MoviePass parent Helios and Matheson Analytics (NASDAQOTH:HMNY) didn't fare so well after its last stock split, and investors aren't warming up to the notion of giving it another shot. The reeling multiplex buffet operator is calling off plans for a 1-for-500 reverse split, realizing that it wouldn't generate enough shareholder votes in favor of the move this week after burning investors with a 1-for-250 split this summer.
Helios and Matheson faces exchange delisting if its stock is still trading below a buck come mid-December -- as safe a bet as the New England Patriots taking the AFC East again this season -- but that's the least of its problems right now. AMC Entertainment Holdings (NYSE:AMC) is thriving with its rival AMC Stubs A-List platform, the MoviePass model just isn't working, and mounting losses for the cash-strapped renegade find the once-promising movie theater subscription service on borrowed time.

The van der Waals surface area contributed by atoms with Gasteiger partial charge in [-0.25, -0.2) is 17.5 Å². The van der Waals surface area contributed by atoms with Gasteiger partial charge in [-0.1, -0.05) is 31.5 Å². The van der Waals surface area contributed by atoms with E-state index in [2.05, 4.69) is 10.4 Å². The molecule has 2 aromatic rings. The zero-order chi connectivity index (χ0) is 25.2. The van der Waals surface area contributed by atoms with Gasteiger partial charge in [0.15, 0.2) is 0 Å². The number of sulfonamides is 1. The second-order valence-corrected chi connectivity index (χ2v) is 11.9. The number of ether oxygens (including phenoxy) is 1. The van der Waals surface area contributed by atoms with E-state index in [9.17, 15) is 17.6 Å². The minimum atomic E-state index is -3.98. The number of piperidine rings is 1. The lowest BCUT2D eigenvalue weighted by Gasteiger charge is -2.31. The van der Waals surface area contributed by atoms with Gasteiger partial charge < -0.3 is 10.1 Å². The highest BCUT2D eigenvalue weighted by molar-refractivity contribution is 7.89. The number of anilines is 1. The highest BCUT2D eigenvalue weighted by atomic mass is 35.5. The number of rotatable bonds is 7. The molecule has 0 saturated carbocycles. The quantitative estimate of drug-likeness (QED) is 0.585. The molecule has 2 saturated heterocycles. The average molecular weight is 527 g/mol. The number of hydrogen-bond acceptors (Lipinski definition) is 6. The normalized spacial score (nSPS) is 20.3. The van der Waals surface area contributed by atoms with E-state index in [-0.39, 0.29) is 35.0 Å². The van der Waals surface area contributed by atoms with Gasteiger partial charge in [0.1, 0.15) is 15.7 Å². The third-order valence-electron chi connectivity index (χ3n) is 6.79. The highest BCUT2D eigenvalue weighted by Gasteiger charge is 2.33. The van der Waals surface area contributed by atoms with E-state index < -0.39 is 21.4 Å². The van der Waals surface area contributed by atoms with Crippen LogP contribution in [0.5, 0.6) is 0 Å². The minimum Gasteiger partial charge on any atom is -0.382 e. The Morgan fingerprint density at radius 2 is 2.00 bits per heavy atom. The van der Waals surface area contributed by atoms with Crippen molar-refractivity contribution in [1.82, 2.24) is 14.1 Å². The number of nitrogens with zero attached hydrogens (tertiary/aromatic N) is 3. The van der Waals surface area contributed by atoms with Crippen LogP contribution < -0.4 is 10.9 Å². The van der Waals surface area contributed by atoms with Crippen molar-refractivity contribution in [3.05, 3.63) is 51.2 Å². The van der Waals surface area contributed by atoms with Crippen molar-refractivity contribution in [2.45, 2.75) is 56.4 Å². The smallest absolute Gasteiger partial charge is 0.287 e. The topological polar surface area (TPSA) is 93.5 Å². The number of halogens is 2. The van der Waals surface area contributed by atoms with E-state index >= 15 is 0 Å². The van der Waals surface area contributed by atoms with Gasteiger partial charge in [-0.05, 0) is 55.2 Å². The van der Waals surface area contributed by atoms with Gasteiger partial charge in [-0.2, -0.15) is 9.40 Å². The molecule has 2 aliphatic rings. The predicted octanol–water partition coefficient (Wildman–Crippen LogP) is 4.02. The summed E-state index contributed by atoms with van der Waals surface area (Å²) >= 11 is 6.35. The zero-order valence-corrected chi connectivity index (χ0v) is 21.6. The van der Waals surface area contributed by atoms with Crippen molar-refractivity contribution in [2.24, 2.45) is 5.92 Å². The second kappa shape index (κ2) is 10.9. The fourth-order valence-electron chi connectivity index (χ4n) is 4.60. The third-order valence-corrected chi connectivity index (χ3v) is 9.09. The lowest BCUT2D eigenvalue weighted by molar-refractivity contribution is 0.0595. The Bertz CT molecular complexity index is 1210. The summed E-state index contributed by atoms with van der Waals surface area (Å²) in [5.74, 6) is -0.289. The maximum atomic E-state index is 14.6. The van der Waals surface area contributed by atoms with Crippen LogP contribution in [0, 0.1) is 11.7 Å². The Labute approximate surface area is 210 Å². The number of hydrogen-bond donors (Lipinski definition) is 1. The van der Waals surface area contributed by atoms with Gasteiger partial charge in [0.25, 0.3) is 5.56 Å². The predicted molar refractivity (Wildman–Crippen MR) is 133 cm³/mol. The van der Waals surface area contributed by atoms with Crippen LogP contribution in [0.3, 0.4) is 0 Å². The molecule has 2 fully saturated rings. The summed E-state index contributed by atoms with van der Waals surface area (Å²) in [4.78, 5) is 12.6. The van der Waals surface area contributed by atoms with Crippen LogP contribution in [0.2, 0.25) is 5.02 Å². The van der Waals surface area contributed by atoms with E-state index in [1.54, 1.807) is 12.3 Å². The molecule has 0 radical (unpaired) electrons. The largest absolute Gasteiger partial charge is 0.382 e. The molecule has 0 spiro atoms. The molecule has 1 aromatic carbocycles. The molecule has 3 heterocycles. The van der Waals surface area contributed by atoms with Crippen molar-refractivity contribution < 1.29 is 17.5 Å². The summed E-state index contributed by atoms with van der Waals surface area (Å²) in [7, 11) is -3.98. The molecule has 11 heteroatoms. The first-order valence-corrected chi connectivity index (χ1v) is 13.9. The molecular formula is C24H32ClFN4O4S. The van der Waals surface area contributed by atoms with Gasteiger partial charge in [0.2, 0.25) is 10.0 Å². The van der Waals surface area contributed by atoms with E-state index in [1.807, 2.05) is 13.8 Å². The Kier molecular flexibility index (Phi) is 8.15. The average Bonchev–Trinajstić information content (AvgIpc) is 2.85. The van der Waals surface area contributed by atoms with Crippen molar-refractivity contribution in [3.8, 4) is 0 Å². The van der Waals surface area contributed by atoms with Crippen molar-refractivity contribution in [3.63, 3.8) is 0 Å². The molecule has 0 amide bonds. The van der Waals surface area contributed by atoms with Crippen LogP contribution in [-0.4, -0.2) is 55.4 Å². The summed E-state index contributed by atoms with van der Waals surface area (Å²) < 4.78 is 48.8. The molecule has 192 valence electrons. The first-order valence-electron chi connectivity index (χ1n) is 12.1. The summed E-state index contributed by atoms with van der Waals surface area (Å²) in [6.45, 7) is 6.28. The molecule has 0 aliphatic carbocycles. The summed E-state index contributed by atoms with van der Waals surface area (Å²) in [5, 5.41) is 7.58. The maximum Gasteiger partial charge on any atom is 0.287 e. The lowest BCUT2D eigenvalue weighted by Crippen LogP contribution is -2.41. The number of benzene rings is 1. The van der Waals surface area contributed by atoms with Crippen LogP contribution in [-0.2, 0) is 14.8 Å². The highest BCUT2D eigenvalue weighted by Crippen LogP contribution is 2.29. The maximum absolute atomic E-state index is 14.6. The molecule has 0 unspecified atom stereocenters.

Critics of the move to nix the reverse split may argue that the stock maneuver would have bought MoviePass some time, but who are we kidding? The last split propped the stock price higher than a 1-for-500 move now, yet the stock still broke the buck just four trading days later. Four days!
Printing penny stock certificates to raise money is a recipe for dilution -- and disaster. A lack of liquidity doomed Helios and Matheson long before the lack of liquidity that comes with a delisting. With new streams of financing drying up, it's not as if MoviePass and its unsustainable model really had much of a chance with or without an exchange.
The future of movie subscription services now belongs to AMC Entertainment, which is up to 500,000 A-List members since its early summertime launch. AMC and the smaller rivals that will inevitability follow its lead with multiplex-specific plans own the future in this niche. They're the ones that can control the costs and score the high-margin concession sales.
There's no turning back to piecemeal movie purchases. AMC Stubs A-List has been around for less than five months, and those members are already accounting for 10% of the tickets being sold. MoviePass got the ball rolling. It let the genie out of the bottle, and while it's a shame that it will now be AMC and others to cash in on the three wishes, the genie will grant those wishes. The clock is ticking on the disruptor. The disrupted are now the feature attraction.